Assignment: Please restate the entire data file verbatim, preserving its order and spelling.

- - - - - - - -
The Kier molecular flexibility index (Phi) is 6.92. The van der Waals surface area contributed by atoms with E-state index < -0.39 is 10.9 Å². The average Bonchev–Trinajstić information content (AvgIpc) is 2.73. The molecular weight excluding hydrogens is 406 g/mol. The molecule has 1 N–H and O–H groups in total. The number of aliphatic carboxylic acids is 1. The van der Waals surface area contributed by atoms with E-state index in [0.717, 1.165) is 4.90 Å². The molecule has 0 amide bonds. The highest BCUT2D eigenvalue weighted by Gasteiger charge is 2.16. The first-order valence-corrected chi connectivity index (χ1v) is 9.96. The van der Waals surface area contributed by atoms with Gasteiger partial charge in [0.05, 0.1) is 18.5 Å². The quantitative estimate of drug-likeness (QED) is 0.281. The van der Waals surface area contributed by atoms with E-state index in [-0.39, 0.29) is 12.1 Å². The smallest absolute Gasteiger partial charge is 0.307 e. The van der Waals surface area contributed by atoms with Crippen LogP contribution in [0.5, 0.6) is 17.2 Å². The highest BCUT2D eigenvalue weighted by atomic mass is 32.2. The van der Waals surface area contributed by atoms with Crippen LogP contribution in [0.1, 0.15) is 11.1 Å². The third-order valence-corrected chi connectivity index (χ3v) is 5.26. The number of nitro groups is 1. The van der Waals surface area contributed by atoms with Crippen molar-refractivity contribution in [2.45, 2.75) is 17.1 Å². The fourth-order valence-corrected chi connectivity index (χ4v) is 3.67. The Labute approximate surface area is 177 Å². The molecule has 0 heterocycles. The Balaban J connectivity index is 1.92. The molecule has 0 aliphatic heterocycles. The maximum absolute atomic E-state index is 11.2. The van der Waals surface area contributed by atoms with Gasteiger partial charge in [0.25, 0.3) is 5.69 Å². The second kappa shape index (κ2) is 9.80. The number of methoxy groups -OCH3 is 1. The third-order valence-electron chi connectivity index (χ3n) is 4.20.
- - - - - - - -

The Kier molecular flexibility index (Phi) is 6.92. The van der Waals surface area contributed by atoms with E-state index < -0.39 is 10.9 Å². The average Bonchev–Trinajstić information content (AvgIpc) is 2.73. The molecular weight excluding hydrogens is 406 g/mol. The molecule has 1 N–H and O–H groups in total. The number of aliphatic carboxylic acids is 1. The van der Waals surface area contributed by atoms with E-state index in [0.717, 1.165) is 4.90 Å². The molecule has 0 amide bonds. The highest BCUT2D eigenvalue weighted by Gasteiger charge is 2.16. The first-order valence-corrected chi connectivity index (χ1v) is 9.96. The van der Waals surface area contributed by atoms with Gasteiger partial charge in [0.05, 0.1) is 18.5 Å². The quantitative estimate of drug-likeness (QED) is 0.281. The van der Waals surface area contributed by atoms with E-state index in [-0.39, 0.29) is 12.1 Å². The smallest absolute Gasteiger partial charge is 0.307 e. The van der Waals surface area contributed by atoms with Crippen LogP contribution in [0.5, 0.6) is 17.2 Å². The highest BCUT2D eigenvalue weighted by atomic mass is 32.2. The van der Waals surface area contributed by atoms with Crippen LogP contribution in [0.1, 0.15) is 11.1 Å². The third-order valence-corrected chi connectivity index (χ3v) is 5.26. The number of nitro groups is 1. The van der Waals surface area contributed by atoms with Crippen molar-refractivity contribution in [2.45, 2.75) is 17.1 Å². The fourth-order valence-corrected chi connectivity index (χ4v) is 3.67. The Labute approximate surface area is 177 Å². The molecule has 0 heterocycles. The Balaban J connectivity index is 1.92. The molecule has 0 aliphatic heterocycles. The maximum absolute atomic E-state index is 11.2. The van der Waals surface area contributed by atoms with Gasteiger partial charge in [0.25, 0.3) is 5.69 Å². The second kappa shape index (κ2) is 9.80. The number of methoxy groups -OCH3 is 1. The third-order valence-electron chi connectivity index (χ3n) is 4.20.